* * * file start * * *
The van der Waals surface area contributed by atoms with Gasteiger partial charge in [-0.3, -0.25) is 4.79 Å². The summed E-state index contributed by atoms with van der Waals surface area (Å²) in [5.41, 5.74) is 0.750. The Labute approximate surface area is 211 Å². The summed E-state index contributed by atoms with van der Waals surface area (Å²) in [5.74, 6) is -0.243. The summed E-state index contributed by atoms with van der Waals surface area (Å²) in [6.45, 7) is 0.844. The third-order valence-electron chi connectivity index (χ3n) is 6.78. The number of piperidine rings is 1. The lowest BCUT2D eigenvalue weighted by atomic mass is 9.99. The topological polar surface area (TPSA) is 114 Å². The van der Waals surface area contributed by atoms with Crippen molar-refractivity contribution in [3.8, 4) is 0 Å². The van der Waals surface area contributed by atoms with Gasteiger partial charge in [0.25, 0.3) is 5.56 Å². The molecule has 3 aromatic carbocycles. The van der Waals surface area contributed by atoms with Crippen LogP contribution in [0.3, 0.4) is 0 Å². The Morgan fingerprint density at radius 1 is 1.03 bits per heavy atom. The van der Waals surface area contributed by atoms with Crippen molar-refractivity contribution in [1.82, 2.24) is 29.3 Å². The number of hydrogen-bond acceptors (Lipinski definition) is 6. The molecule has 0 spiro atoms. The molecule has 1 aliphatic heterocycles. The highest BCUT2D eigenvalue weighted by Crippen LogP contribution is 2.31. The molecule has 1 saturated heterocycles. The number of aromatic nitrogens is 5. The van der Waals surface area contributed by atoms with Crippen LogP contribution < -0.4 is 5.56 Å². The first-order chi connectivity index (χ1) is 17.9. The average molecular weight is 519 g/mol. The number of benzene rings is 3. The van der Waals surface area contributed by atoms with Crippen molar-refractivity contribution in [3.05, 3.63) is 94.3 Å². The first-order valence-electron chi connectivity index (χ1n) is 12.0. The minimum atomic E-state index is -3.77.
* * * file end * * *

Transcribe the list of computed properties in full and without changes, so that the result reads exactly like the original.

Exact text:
The van der Waals surface area contributed by atoms with Gasteiger partial charge in [-0.3, -0.25) is 4.79 Å². The summed E-state index contributed by atoms with van der Waals surface area (Å²) in [5.41, 5.74) is 0.750. The Labute approximate surface area is 211 Å². The summed E-state index contributed by atoms with van der Waals surface area (Å²) in [5.74, 6) is -0.243. The summed E-state index contributed by atoms with van der Waals surface area (Å²) in [6.45, 7) is 0.844. The third-order valence-electron chi connectivity index (χ3n) is 6.78. The number of piperidine rings is 1. The lowest BCUT2D eigenvalue weighted by atomic mass is 9.99. The topological polar surface area (TPSA) is 114 Å². The van der Waals surface area contributed by atoms with Crippen molar-refractivity contribution in [3.8, 4) is 0 Å². The van der Waals surface area contributed by atoms with Gasteiger partial charge in [0.25, 0.3) is 5.56 Å². The molecule has 3 aromatic carbocycles. The van der Waals surface area contributed by atoms with Crippen LogP contribution in [0.3, 0.4) is 0 Å². The Morgan fingerprint density at radius 1 is 1.03 bits per heavy atom. The van der Waals surface area contributed by atoms with Crippen molar-refractivity contribution in [1.82, 2.24) is 29.3 Å². The number of hydrogen-bond acceptors (Lipinski definition) is 6. The molecule has 0 spiro atoms. The molecule has 1 aliphatic heterocycles. The highest BCUT2D eigenvalue weighted by Crippen LogP contribution is 2.31. The molecule has 1 saturated heterocycles. The number of aromatic nitrogens is 5. The van der Waals surface area contributed by atoms with Crippen LogP contribution < -0.4 is 5.56 Å². The first-order chi connectivity index (χ1) is 17.9. The average molecular weight is 519 g/mol. The number of benzene rings is 3. The van der Waals surface area contributed by atoms with Crippen molar-refractivity contribution in [3.05, 3.63) is 94.3 Å². The first-order valence-electron chi connectivity index (χ1n) is 12.0. The minimum atomic E-state index is -3.77.